Q:  Can a pharmacy charge patients directly for MACS if the patient is not eligible for MACS or if the service is out of scope?

A: Yes. Patients who are not eligible can choose to receive the service from pharmacies under a private-pay model. In this case, the pharmacy would use one of the non-benefit MACS PINs.

Q:  Do pharmacists need to complete the College training before providing MACS and claiming the MACS fee?

A: Yes

Q: Can pharmacy students provide MACS and claim the MACS fee?

A: No

Q: Does the PS intervention code need to be entered with every claim or just on the first dispense (if dispensed as part of a client's weekly blister pack)?

A: The PS intervention code should be entered on the first dispense and does not need to be entered again for refills. This is similar to using an intervention code for adaptation.

Q: Does the pharmacy need to remove the dispensing fee from each claim if they prescribe for weekly/daily dispensing?

A: Yes. Pharmacies will need to manually remove the dispensing fee or dispense the MACS Rx last, anticipating PharmaNet will reject the dispensing fee due to FOD limits. Note: if the dispensing fee is not claimed to PharmaCare, it will not be passed down to the third-party insurers, as PharmaCare is the first payor.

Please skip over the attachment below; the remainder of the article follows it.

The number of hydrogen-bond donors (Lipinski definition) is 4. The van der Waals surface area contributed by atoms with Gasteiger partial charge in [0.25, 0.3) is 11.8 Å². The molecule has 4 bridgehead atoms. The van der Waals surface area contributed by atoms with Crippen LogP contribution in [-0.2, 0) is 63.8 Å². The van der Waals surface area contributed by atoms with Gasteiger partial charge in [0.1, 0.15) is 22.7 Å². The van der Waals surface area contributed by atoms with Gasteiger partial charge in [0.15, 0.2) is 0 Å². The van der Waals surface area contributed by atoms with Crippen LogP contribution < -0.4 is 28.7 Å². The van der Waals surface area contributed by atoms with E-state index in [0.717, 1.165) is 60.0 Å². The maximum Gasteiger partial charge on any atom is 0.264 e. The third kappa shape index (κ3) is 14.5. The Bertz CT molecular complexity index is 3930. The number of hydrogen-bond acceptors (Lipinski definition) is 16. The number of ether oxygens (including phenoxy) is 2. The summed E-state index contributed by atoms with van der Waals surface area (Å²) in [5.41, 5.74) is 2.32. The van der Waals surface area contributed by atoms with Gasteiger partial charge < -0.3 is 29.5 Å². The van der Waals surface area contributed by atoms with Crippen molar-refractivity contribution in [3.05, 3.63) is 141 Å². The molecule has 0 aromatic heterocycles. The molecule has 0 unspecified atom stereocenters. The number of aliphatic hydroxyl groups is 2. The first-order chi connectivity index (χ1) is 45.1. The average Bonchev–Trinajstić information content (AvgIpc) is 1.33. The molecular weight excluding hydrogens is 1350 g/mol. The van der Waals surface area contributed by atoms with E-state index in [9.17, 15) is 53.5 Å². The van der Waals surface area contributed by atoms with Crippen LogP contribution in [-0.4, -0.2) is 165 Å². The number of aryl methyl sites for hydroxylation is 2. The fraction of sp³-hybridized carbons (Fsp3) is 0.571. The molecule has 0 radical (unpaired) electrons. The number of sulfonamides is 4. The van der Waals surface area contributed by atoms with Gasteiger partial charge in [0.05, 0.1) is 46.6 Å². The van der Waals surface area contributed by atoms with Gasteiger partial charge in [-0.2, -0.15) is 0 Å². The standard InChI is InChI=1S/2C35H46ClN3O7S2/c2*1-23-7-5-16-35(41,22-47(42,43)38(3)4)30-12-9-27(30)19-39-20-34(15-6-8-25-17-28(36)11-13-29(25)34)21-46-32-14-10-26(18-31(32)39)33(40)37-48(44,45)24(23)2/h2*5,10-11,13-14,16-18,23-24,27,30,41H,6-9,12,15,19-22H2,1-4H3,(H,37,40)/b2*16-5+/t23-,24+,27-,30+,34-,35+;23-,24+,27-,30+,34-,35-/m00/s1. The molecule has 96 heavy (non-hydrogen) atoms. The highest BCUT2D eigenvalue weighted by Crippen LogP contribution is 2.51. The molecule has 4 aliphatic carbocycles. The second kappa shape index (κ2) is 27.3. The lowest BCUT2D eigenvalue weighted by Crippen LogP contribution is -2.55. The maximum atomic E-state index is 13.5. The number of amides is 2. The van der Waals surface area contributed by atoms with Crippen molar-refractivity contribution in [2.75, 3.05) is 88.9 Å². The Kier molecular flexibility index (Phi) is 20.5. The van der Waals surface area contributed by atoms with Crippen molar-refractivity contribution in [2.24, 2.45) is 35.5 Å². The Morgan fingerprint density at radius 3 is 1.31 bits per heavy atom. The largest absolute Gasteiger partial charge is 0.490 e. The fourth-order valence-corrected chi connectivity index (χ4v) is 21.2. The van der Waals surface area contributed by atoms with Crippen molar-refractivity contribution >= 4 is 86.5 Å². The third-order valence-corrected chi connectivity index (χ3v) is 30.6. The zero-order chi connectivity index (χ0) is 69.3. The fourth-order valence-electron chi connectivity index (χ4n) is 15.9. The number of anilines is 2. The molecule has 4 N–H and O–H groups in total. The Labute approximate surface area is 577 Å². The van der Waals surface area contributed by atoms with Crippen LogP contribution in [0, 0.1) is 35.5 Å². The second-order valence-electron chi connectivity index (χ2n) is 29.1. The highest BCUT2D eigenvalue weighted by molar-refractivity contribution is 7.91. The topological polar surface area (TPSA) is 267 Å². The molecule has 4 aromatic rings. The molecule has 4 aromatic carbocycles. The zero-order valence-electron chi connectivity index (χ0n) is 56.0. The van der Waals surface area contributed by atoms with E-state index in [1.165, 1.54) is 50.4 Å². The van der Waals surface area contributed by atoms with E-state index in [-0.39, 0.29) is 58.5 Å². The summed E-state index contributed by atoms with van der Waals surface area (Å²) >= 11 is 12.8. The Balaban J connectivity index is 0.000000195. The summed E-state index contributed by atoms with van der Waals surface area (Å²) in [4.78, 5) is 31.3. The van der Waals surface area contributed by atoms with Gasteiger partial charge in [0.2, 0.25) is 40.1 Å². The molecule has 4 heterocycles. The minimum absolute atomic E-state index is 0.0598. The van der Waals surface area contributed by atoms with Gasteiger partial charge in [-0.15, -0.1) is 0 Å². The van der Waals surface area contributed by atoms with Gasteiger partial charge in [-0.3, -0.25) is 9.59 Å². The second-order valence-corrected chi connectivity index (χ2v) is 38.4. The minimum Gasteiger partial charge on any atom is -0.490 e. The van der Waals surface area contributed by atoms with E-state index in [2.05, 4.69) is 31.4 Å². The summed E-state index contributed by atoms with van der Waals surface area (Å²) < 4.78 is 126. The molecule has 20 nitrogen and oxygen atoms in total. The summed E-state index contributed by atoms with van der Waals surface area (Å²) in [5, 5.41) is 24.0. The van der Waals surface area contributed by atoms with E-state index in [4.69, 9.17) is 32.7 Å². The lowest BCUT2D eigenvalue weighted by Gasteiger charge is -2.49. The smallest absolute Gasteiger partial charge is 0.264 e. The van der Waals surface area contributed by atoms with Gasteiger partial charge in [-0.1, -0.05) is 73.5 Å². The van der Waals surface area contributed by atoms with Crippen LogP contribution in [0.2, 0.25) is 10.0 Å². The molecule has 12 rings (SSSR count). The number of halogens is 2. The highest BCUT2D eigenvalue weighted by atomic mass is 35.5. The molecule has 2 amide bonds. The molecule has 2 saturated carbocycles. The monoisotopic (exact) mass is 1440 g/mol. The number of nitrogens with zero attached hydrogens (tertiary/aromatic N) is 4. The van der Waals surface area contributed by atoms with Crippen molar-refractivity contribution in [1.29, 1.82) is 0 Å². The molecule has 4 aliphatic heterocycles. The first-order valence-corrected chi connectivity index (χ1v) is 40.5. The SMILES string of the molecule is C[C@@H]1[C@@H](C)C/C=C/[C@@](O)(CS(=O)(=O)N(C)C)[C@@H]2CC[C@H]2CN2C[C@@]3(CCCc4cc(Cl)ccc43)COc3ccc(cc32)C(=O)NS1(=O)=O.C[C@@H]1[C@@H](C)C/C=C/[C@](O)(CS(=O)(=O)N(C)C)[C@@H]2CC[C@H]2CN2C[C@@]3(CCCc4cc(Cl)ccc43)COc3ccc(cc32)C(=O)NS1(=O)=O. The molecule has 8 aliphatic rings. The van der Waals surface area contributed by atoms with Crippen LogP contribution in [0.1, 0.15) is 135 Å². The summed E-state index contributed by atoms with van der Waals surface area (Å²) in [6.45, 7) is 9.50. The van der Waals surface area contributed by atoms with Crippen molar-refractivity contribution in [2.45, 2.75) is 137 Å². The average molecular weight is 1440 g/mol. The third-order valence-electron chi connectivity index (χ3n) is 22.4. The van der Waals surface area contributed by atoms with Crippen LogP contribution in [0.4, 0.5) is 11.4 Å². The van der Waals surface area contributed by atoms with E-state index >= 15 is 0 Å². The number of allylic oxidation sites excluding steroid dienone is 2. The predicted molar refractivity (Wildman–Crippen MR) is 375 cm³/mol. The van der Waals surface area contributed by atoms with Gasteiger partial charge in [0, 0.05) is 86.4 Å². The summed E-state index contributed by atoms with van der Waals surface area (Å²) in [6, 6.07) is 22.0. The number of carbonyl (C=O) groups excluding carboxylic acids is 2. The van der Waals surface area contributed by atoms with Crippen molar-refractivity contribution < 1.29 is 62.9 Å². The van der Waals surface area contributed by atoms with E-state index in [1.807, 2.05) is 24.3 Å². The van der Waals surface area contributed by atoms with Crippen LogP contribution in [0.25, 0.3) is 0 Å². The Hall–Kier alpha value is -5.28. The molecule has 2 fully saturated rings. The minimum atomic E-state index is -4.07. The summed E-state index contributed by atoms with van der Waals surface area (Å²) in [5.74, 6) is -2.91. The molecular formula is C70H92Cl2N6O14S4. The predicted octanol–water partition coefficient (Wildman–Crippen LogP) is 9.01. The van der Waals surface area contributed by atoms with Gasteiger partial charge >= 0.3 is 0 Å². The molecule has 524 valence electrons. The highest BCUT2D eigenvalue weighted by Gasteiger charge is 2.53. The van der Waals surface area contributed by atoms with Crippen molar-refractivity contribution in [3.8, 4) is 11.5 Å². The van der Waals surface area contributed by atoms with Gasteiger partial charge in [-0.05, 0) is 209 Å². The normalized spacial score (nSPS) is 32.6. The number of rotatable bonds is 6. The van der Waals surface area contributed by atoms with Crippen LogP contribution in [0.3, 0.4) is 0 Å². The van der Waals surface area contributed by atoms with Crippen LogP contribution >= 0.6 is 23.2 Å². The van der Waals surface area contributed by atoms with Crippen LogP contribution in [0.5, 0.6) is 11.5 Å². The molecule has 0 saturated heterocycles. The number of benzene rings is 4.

Q: If MR-PCN and MACS fees are claimed on same day, will MACS be paid?

A: Yes

Q: Are military personnel without MSP eligible for coverage for MACS?

A: Yes

Q: Can a pharmacist add refills when they prescribe?

A: Yes

Q:  Can a patient request a phone consult for MACS and ask their family member to pick up their medication for them?

A: Yes, but phone or virtual consults are not reimbursed by PharmaCare. When providing services that are not eligible for the MACS fee, pharmacists must use a non-benefit MACS PIN.

Q: Can a pharmacist prescribe for minor ailments and claim the MACS fee if they provide a consultation outside of the pharmacy (for example, as part of an in-home visit)?

A: Yes, if the following conditions are met.

  • The prescribing pharmacist is an employee or independent contractor of a PharmaCare-enrolled pharmacy that has PharmaNet access
  • The pharmacist checks PharmaNet while physically at the pharmacy before the offsite visit
    • If a pharmacist working offsite needs to re-check PharmaNet, they may call their pharmacy for someone onsite to check
    • No offsite (remote) access to PharmaNet is permitted
  • The pharmacist submits the claim at the PharmaCare-enrolled pharmacy on the day of the MACS assessment

Q: Is a pharmacy paid the MACS fee for consulting with a client about emergency contraception?

A: Yes. Pharmacists can use the contraception PINs for emergency contraception, if the patient wishes to have an assessment. Patients may also choose to self-select emergency contraception without a MACS, in which case, the fee may not be claimed.

A note about CareConnect

Pharmacists are not required to use CareConnect, but they are strongly encouraged to sign up, as it provides access to lab results that can be invaluable in informing a clinical assessment.